Republicans do not know how to defend the president against impeachment anymore. Mulvaney snatched away their fig leaf and now they are running around naked and defenseless.
Mitch McConnell sees what is coming and McConnell’s shift may be an important weather vane indicator of a shift in the mood in Washington when it comes to expulsion. McConnell told his Senate GOP caucus that the impeachment trial is coming. He outlined how the trial will be conducted. The chief judge of the Supreme Court, John Roberts, will preside over the trial in the Senate. The Senate will sit quietly (like jurors) and hear the evidence for as long as it takes going six days a week and starting the trial each day at 12:30 – 1 pm. He expects the trial to take about 6 to 8 weeks. The public will be watching. Maybe McConnell said that to warn Trump to get a grip on himself and start behaving. Who knows. But the impeachment trial is coming.
If the evidence comes out in the trial as convincingly as we hear it is coming out in depositions in the House, there will be a clear case of abuse of power, violations of campaign finance and FEC rules, extortion and bribery and violations of due process of two American citizens- Joe and Hunter Biden. In addition, there may also be serious national security implications that endanger the country that we will learn about and some lawmakers have hinted that there is evidence of ongoing criminality. If Americans are frightened by what comes out in the impeachment trial, more Americans will approve of impeaching and removing Trump which will put pressure on their lawmakers which will pressure Senators. Public approval for the impeachment inquiry is up to 54% in recent polls. 50% of Americans are in favor of impeachment and expulsion and that is before they have heard the witnesses testify in the coming impeachment trial in the Senate.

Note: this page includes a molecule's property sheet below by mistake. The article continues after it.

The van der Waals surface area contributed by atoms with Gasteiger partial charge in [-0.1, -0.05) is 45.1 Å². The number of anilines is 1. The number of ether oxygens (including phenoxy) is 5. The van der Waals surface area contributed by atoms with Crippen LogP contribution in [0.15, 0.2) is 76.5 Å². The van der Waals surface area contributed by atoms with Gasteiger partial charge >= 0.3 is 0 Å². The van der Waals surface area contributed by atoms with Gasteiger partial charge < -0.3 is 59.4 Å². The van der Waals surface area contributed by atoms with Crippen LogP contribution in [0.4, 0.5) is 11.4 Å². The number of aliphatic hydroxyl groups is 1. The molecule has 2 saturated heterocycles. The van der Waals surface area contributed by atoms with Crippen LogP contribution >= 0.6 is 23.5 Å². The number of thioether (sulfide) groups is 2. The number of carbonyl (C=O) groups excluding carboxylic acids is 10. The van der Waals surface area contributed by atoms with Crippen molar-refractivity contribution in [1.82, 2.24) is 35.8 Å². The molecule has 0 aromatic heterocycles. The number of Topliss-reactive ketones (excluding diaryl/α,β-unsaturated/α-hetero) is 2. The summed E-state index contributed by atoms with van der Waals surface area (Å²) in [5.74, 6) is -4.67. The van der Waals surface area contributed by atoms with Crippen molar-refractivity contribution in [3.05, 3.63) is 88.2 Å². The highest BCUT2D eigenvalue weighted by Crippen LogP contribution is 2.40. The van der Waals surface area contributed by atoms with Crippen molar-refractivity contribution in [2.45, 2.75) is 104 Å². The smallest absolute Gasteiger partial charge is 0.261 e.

Will Republican Senators vote to convict if the evidence is overwhelming?
There are cracks in the GOP firewall. Francis Rooney, Florida Republican in the House is one. Senator Mitt Romney is another. Adam Kitzinger, Illinois lawmaker, is another. Will Hurd of Texas is another. John Kasich, Republican former governor of Ohio, favors impeachment. McConnell just broke with Trump on Syria in an op-ed. Admiral Mc Raven just wrote an op-ed in the NYT that Trump is attacking our Republic from within. A group of conservative Republicans, Republicans for the Rule of Law, are running ads on Fox News and on digital platforms that condemn Trump’s lawlessness. Many reporters who speak with Republicans on a daily basis say that the mood in DC is shifting when it comes to Trump. Many people see him as weakened and they are closely monitoring polling data for confirmation.
It takes 2/3 of the Senators PRESENT to vote to convict. If Republicans don’t want to talk with reporters now, and are scurrying down the back stairs like rats from a sinking ship to avoid having to take a stand, I can imagine they might just decide not to show up for the final vote to convict this lawless president. Thirty fearful Republican Senators might duck and cover instead of voting when it comes down to the final moments of Trump’s terrible horrible no good presidency. If they do fail to show up for the vote to convict, that could be their uncourageous way of tacitly allowing 47 Democrats and one Independent to do the right thing.